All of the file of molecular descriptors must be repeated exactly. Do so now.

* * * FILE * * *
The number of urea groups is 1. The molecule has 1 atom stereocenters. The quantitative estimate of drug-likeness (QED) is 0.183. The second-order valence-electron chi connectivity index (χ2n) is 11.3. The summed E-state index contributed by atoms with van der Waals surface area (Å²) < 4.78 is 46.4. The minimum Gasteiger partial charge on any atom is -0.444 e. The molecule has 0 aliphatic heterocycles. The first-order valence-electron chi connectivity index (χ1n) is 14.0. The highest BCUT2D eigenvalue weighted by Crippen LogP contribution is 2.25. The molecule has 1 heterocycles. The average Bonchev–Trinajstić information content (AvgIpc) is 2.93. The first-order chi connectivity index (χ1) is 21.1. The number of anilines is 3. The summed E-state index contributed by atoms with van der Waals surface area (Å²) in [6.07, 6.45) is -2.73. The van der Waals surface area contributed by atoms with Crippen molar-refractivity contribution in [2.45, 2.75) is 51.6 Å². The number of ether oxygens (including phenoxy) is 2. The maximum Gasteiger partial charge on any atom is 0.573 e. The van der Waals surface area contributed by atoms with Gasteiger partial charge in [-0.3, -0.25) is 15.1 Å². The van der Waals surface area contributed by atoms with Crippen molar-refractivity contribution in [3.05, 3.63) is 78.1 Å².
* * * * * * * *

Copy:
The number of urea groups is 1. The molecule has 1 atom stereocenters. The quantitative estimate of drug-likeness (QED) is 0.183. The second-order valence-electron chi connectivity index (χ2n) is 11.3. The summed E-state index contributed by atoms with van der Waals surface area (Å²) < 4.78 is 46.4. The minimum Gasteiger partial charge on any atom is -0.444 e. The molecule has 0 aliphatic heterocycles. The first-order valence-electron chi connectivity index (χ1n) is 14.0. The highest BCUT2D eigenvalue weighted by Crippen LogP contribution is 2.25. The molecule has 1 heterocycles. The average Bonchev–Trinajstić information content (AvgIpc) is 2.93. The first-order chi connectivity index (χ1) is 21.1. The number of anilines is 3. The summed E-state index contributed by atoms with van der Waals surface area (Å²) in [6.07, 6.45) is -2.73. The van der Waals surface area contributed by atoms with Crippen molar-refractivity contribution in [2.45, 2.75) is 51.6 Å². The number of ether oxygens (including phenoxy) is 2. The maximum Gasteiger partial charge on any atom is 0.573 e. The van der Waals surface area contributed by atoms with Gasteiger partial charge in [-0.3, -0.25) is 15.1 Å². The van der Waals surface area contributed by atoms with Crippen molar-refractivity contribution in [3.05, 3.63) is 78.1 Å².